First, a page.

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Carcass Miter Shooting Board

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Project by builtinbkyn posted 02-12-2019 05:29 PM 1035 views 4 times favorited 17 comments Add to Favorites Watch

This shooting board was in the 2017 June issue of Fine Woodworking (issue #261). I had planned on “making it some day”. Well I actually have a need for this on a current project, so I went ahead and made it yesterday.

The construction materials are 3/4” Baltic Birch and Lyptus for the fence and runway. The overall dimensions are 15”x18”. The fence and runway are finished with wax.

It took a little fiddling with the fence to get miters 90 degrees to the edge. But once set, it’s cutting clean 45 degree miters perpendicular to the long edge. The design allows for any adjustments that may be needed due to seasonal movement.

-- Bill, Yo!......in Brooklyn & Steel City :)





17 comments so far

View WayneC's profile

WayneC

14349 posts in 4427 days


#1 posted 02-12-2019 05:34 PM

Very nice. Looks like a very useful fixture.

-- We must guard our enthusiasm as we would our life - James Krenov

View Andre's profile

Andre

2550 posts in 2136 days


#2 posted 02-12-2019 07:34 PM

Necessity somehow speeds things up, have been thinking about this style shooting board since getting my Veritas?
Can never have too many shooting boards:) Good job! First need to make new drill press table?

-- Lifting one end of the plank.

View pottz's profile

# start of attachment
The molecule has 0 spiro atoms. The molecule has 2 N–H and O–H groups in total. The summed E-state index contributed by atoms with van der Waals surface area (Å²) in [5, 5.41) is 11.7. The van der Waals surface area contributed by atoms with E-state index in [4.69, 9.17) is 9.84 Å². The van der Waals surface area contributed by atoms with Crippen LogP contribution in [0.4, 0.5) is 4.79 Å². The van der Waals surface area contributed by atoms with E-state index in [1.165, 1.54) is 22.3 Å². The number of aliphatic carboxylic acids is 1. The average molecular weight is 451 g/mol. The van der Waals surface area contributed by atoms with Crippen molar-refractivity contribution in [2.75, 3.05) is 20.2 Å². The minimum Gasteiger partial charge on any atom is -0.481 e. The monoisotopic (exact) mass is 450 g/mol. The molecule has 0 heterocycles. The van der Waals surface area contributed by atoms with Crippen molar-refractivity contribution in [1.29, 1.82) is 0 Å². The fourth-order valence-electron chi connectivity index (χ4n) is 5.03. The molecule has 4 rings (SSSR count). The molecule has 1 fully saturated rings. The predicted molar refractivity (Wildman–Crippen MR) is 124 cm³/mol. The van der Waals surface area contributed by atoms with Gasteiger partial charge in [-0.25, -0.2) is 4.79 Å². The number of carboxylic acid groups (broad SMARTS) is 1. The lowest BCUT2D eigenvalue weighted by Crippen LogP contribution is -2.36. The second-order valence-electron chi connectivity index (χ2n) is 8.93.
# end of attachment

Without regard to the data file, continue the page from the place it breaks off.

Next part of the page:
pottz

4730 posts in 1314 days


#3 posted 02-12-2019 08:28 PM

nice bill anything that makes woodworking better is worth doing.

-- sawdust the bigger the pile the bigger my smile-larry,so cal.

View builtinbkyn's profile

builtinbkyn

2927 posts in 1270 days


#4 posted 02-12-2019 08:31 PM

Thanks Wayne and Andre. I make shop fixtures, but I need to put them to use for them to have any value :)

Andre I liked this style too. I think it may have more versatility because the plane can register against the side vs the sole.

I’m attempting, well I think I’m attempting :O, hidden mitered dovetails. I can use a shoulder plane to bevel the end of the board. I just need the correct shim to do so and it works just like using any other shooting plane. It will clean up right to the underside of the pins or dovetails.

Now I just need to cut better dovetails and I’m good to go ;)

-- Bill, Yo!......in Brooklyn & Steel City :)

View builtinbkyn's profile

builtinbkyn

2927 posts in 1270 days


#5 posted 02-12-2019 08:33 PM



nice bill anything that makes woodworking better is worth doing.

- pottz


Thanks Larry, but that probably means getting someone else to do it for me :p Ah, I’m working at it. The guys on YT make it look so easy lol

-- Bill, Yo!......in Brooklyn & Steel City :)

View pottz's profile

pottz

4730 posts in 1314 days


#6 posted 02-12-2019 10:40 PM


nice bill anything that makes woodworking better is worth doing.

- pottz

Thanks Larry, but that probably means getting someone else to do it for me :p Ah, I m working at it. The guys on YT make it look so easy lol

- builtinbkyn


your way too modest bill.

-- sawdust the bigger the pile the bigger my smile-larry,so cal.

View AJ1104's profile

AJ1104

748 posts in 1989 days


#7 posted 02-13-2019 02:31 AM

Really nice work. I like the hidden dovetails too.

-- AJ

View Dave Polaschek's profile

Dave Polaschek

3559 posts in 912 days


#8 posted 02-13-2019 12:14 PM

Nice, Bill. I prefer my miter jack, but I think that’s more a matter of personal taste than anything else.

-- Dave - Minneapolis

View HokieKen's profile

HokieKen

8930 posts in 1468 days


#9 posted 02-13-2019 03:06 PM

Very nice Bill. Looks like a handy bugger :-)

-- Kenny, SW VA, Go Hokies!!!

View builtinbkyn's profile

builtinbkyn

2927 posts in 1270 days


#10 posted 02-13-2019 09:01 PM


Nice, Bill. I prefer my miter jack, but I think that’s more a matter of personal taste than anything else.

- Dave Polaschek


Thanks Dave. I’ll have to keep an eye out for one in yard sales and such, but I’m not lucky like that to find one and will have to make it ;)


Very nice Bill. Looks like a handy bugger :-)